What came later were reputation-busting tales of banks foreclosing on underwater mortgages by at least questionable processes. The revelations about how banks gorged on fee income were very damaging to our collective reputations and, as it’s turning out, some very significant financial and regulatory penalties have been incurred as well as the costs to our professional integrity.

These have precious little to do with credit risk, per se.

Errors and actions by many large banks in some cases years after the initial underwritings enraged the public and the political authorities. Where were the discipline, common sense, and sufficient resources as the problems morphed and metastasized into reputation risks well downstream of the process credit underwriting?

No one can say with a straight face that they weren’t aware of what was going on, not when readers of The New York Times and The Wall Street Journal were fed daily doses of news embarrassing to many of the “stars” of the business. And onerous as the Dodd-Frank Act will prove, and is proving, the general public seems to think those wounds were self-inflicted. Good luck to us trying to dissuade them of that opinion.

Controls don’t control without enforcement

There’s also the matter in recent years of failing to enforce our own internal standards. We have internal controls in all areas of our operations that occasionally failed to contain bad outcomes in some very spectacular ways.

An interesting nonfinancial parallel: I was watching the Senate hearings on sexual abuse in the military not too many weeks ago and my attention was riveted by the insight into the problem of Senator Clair McCaskill (D-Mo.).

I watched her cut short the testimony of a decorated and very senior military officer with the comment that the problems of sexual harassment in the military were not due to training deficiencies.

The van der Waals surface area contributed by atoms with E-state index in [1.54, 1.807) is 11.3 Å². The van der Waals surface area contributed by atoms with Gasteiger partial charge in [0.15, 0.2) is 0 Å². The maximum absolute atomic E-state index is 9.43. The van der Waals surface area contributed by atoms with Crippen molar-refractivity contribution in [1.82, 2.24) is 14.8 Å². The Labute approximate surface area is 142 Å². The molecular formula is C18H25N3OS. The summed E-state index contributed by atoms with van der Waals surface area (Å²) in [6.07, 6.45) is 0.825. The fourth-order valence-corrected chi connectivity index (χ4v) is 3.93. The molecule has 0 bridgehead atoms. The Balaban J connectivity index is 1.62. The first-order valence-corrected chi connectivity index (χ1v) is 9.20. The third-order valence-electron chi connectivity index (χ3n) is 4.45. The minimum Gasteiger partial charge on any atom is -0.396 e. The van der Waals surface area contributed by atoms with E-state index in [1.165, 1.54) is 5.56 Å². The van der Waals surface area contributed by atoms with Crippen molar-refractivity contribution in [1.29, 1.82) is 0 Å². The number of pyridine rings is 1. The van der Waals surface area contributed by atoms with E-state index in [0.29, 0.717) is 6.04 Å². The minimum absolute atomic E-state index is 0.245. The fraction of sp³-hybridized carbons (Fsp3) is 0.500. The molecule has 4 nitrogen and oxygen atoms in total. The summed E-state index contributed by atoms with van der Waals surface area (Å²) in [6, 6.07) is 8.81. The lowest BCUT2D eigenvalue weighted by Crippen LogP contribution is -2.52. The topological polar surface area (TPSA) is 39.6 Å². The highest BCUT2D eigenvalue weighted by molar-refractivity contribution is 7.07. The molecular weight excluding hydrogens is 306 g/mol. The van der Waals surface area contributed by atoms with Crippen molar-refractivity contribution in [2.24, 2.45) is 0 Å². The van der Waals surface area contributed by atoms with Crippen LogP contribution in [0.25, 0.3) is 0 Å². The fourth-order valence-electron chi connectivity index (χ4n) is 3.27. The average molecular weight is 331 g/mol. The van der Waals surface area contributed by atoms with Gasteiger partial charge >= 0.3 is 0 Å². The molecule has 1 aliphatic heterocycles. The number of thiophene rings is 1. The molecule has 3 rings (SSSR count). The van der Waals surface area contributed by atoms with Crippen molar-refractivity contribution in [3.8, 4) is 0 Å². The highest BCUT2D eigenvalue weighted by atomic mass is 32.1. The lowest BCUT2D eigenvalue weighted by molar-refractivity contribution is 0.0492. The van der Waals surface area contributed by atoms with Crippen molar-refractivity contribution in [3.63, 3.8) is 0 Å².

“More training isn’t going to make a difference,” she declared.  What’s needed, she forcefully stated, was some very visible enforcement actions of existing rules and regulations.

My mind went immediately to the state of enforcement of internal controls in a bank. If controls are enforced, and everyone expects them to be, then they will be observed. Otherwise, the results are predictably inconsistent.

If we credit people understood that our jobs are literally on the line over our documentation lapses, our credit and collateral exceptions would plummet overnight.

Unhappily, there were lapses all along the way leading to the various outcomes that we now refer to as the consequences of reputation risk. It needn’t have been this way but we permitted it by turning a blind eye to circumstance or through ignorance or worse.

I hope that as we climb out of this very deep hole that our industry finds itself in that we recommit to basic principles of doing our jobs properly to start with. We somehow got away from that and the costs have been horrendous.

Ed O’Leary

Banking Exchange Contributing Editor Ed O'Leary, a veteran lender and workout expert, spent nearly 50 years in bank commercial credit and related functions, working with both major banks as well as community banking institutions. His last job before retiring was as the CEO of a regional bank headquartered in Alburquerque, N.M. He earned his workout spurs in the dark days of the 1980s and early 1990s in both oil patch and commercial real estate lending. O'Leary began his banking career at The Bank of New York in 1964, and worked at banks in Florida, Texas, Oklahoma, and New Mexico. He served as a faculty member and thesis advisor at ABA's Stonier Graduate School of Banking for more than two decades, and served as long as a faculty member for ABA's undergraduate and graduate commercial lending schools. Today he works as a consultant and expert witness, and serves as instructor for ABA e-learning courses. You can e-mail him at [email protected]. O'Leary's website can be found at

In mid-2016 O'Leary's "Talking Credit" blog received a bronze excellence award for the Northeastern Region from the American Society of Business Publication Editors.